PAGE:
10 Responses to Evil Republicans Explained

  • I just threw up in my mouth a little bit. The Republicans gave up on 1, 4, 5, 6, 7, and 10 at least 20 years ago.

    Now we’re having Romney forced down our throats. If he wins, it will be “Meet the new boss; same as the old boss.” If he loses, then the GOP apologists will blame people like me who voted third party for helping to elect Obama. But I’m not casting my vote next year against Obama. I’m casting it against statism. And the notion that the architect of RomneyCare will repeal Obamacare and restore freedom as the birthright of all Americans is pure fantasy.

  • Ya know, I used’ta travel through Brooklyn LIRR Sta. to get home from Wall Street. Onst, we had a hippie-type, long hair with a petition. Being in a charitable (Hey, we won!) mood, I engaged the nitwit in conversation. It was after the GOP had won the WH b/c Nader had split the commie vote. Even that dimwit had it singed in his pea-brain that you never allow the enemy to win b/c you don’t think the nominee is or is not @-enough.

    We need to soldier on. Once Romney is in and we have GOP majorities in both houses of Congress, we will take back our birthrights.

    BECAUSE if Obama wins, it is the end of America as we know it.

    It’s okay, Steve. It’s PK as long as you don’t vote for Obama again.

    Oh, and about Newt’s $$$ from FNMA. I have a list of all the gangsters who received $$$$ in FNMA pol graft, er, PAC that includes Obama, and a number of others you would not expect.

  • I have two words that can nullify every one of Bill Whittle’s facts:
    Hope & Change.

    Carry on.

  • “I just threw up in my mouth a little bit. The Republicans gave up on 1, 4, 5, 6, 7, and 10 at least 20 years ago.”

    Melodramatic Steve, and completely untrue.

    “then the GOP apologists will blame people like me who voted third party for helping to elect Obama”.

    Nah, Steve, the vast likihood is that no third party candidate this round will amount to a Hill of beans in vote total. You will simply have cast your vote out of pique that better is not perfect, something that does not occur in politics. However, that is your right, and I have little love for the Weather-vane in any case if he is the Republican nominee. However, I do think he is far preferable to Obama and I will vote according to that belief.

  • 2. Is private racial discrimination okay?

    3. The judiciary usurping the power of Congress was the argument FDR used to end the Lochner era.

    6. No preferential option for the poor?

    8. Like the Southern Strategy?

    9. I agree that class warfare is undesirable, usually ineffective, and often disastrous but not necessary wrong.

  • 2. No, certainly in regard to race, which is why the Republican party endorsed civil rights acts calling for a banning of discrimation in commerce for decades prior to the about face of the Democrats on the issue.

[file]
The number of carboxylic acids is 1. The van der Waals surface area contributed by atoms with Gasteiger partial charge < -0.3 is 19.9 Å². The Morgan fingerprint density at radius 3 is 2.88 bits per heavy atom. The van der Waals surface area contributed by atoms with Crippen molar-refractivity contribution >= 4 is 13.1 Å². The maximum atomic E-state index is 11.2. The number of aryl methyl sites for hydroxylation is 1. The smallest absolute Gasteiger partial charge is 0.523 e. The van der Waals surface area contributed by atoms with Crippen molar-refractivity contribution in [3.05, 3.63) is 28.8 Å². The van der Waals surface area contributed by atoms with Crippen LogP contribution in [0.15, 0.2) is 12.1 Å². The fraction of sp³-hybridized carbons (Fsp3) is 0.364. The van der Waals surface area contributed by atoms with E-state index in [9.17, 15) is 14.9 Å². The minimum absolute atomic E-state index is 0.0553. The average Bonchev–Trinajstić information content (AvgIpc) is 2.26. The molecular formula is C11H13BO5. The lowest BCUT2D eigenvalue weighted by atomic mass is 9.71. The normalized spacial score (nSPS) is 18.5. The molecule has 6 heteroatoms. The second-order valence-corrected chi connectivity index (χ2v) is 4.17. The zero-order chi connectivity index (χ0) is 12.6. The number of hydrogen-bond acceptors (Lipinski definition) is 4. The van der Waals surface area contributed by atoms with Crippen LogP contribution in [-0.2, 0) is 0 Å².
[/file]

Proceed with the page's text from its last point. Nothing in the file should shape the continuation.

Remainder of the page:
3. Even FDR couldn’t be wrong all the time RR.

    6. Certainly not when it comes to special privileges being bestowed by government.

    8. A myth: http://www.nytimes.com/2006/12/10/magazine/10Section2b.t-4.html

    9. Fostering class hatred RR is every bit as despicable as fostering hatred on the basis of race or religion.

  • It is easier for a camel to pass to pass through the eye of a needle than for a…

    Class warfare!

  • Restrained Radicalism

    Discrimination (the “effects test”, quotas, affirmative action, set-asides) against white males is public and private policy.

    They can’t enact it as law. They appoint a judge/judges who order it, e.g., abortion.

    Obama must greatly prefer poor people. He’s creating millions of new ones.

    You get no charity points for confiscating someone else’s money to buy poor (many with HBO on only two color TV’s) peoples’ votes.

  • “It is easier for a camel to pass to pass through the eye of a needle than for a…”

    Christ never breathed a word RR that suggested that the poor should envy the rich or hate them. He enjoined on the rich a duty to help the poor. He enjoined on us all the necessity of not letting a desire for material goods stand in the way of loving God and loving our neighbor.

  • We need the rich. They attract great American entrepreneurs to the same business area who create competition, which transmits more value to consumers. Have you ever heard of Adam Smith?

Are Primary Voters Superficial?

Wednesday, November 16, AD 2011

Rachel Masden has a column up lamenting how Rick Perry’s gaffe in last week’s debate demonstrates our obsessiveness with image over subtance:

As in real life, politicians, voters and the media all get caught up with entertaining but petty nonsense. Case in point: Rick Perry stuck his cowboy boot in his mouth during a recent debate performance, unable to recall one of the three agencies of government he’d euthanize if he were to become president. Turns out it was the Department of Energy — which for a Texas governor to forget about would be a bit like the prime minister of Great Britain forgetting about Buckingham Palace. OK, funny — but really, so what?

For at least 24 hours, the mishap represented arguably the single most globally widespread American news item. I even saw it broadcast and translated on French television in Paris. This is the media and political culture of today — all about stagecraft, showmanship and ratings.